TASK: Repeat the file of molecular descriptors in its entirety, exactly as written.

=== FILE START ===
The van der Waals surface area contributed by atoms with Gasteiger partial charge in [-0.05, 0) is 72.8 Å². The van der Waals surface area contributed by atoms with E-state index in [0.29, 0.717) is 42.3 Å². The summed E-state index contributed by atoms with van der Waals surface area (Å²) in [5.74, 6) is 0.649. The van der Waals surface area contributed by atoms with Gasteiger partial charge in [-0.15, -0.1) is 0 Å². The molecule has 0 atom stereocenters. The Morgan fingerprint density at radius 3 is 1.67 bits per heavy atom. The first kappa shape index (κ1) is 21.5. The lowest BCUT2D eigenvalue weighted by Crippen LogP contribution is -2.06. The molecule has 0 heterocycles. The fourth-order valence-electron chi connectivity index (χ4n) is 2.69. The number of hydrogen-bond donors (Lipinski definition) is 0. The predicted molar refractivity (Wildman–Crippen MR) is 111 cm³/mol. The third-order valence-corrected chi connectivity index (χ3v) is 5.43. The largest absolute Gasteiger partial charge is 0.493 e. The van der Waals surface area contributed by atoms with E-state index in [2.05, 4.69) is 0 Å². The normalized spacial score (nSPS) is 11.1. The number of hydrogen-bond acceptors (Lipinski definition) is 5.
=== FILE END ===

The van der Waals surface area contributed by atoms with Gasteiger partial charge in [-0.05, 0) is 72.8 Å². The van der Waals surface area contributed by atoms with E-state index in [0.29, 0.717) is 42.3 Å². The summed E-state index contributed by atoms with van der Waals surface area (Å²) in [5.74, 6) is 0.649. The van der Waals surface area contributed by atoms with Gasteiger partial charge in [-0.15, -0.1) is 0 Å². The molecule has 0 atom stereocenters. The Morgan fingerprint density at radius 3 is 1.67 bits per heavy atom. The first kappa shape index (κ1) is 21.5. The lowest BCUT2D eigenvalue weighted by Crippen LogP contribution is -2.06. The molecule has 0 heterocycles. The fourth-order valence-electron chi connectivity index (χ4n) is 2.69. The number of hydrogen-bond donors (Lipinski definition) is 0. The predicted molar refractivity (Wildman–Crippen MR) is 111 cm³/mol. The third-order valence-corrected chi connectivity index (χ3v) is 5.43. The largest absolute Gasteiger partial charge is 0.493 e. The van der Waals surface area contributed by atoms with E-state index in [2.05, 4.69) is 0 Å². The normalized spacial score (nSPS) is 11.1. The number of hydrogen-bond acceptors (Lipinski definition) is 5.